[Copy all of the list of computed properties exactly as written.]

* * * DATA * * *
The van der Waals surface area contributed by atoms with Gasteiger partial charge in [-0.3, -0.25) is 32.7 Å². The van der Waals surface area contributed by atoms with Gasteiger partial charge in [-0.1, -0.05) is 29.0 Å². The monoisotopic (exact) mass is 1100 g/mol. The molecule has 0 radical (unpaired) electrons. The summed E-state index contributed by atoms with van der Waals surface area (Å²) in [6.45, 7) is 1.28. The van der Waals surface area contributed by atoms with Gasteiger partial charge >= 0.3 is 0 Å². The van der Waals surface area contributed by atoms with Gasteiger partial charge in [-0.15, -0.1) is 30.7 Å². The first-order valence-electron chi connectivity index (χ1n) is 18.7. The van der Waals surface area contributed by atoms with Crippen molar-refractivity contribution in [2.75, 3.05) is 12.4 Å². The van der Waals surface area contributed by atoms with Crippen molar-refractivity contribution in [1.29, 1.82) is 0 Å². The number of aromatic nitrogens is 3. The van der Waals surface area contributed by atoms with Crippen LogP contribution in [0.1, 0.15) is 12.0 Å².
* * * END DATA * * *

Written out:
The van der Waals surface area contributed by atoms with Gasteiger partial charge in [-0.3, -0.25) is 32.7 Å². The van der Waals surface area contributed by atoms with Gasteiger partial charge in [-0.1, -0.05) is 29.0 Å². The monoisotopic (exact) mass is 1100 g/mol. The molecule has 0 radical (unpaired) electrons. The summed E-state index contributed by atoms with van der Waals surface area (Å²) in [6.45, 7) is 1.28. The van der Waals surface area contributed by atoms with Gasteiger partial charge >= 0.3 is 0 Å². The van der Waals surface area contributed by atoms with Gasteiger partial charge in [-0.15, -0.1) is 30.7 Å². The first-order valence-electron chi connectivity index (χ1n) is 18.7. The van der Waals surface area contributed by atoms with Crippen molar-refractivity contribution in [2.75, 3.05) is 12.4 Å². The van der Waals surface area contributed by atoms with Crippen molar-refractivity contribution in [1.29, 1.82) is 0 Å². The number of aromatic nitrogens is 3. The van der Waals surface area contributed by atoms with Crippen LogP contribution in [0.1, 0.15) is 12.0 Å².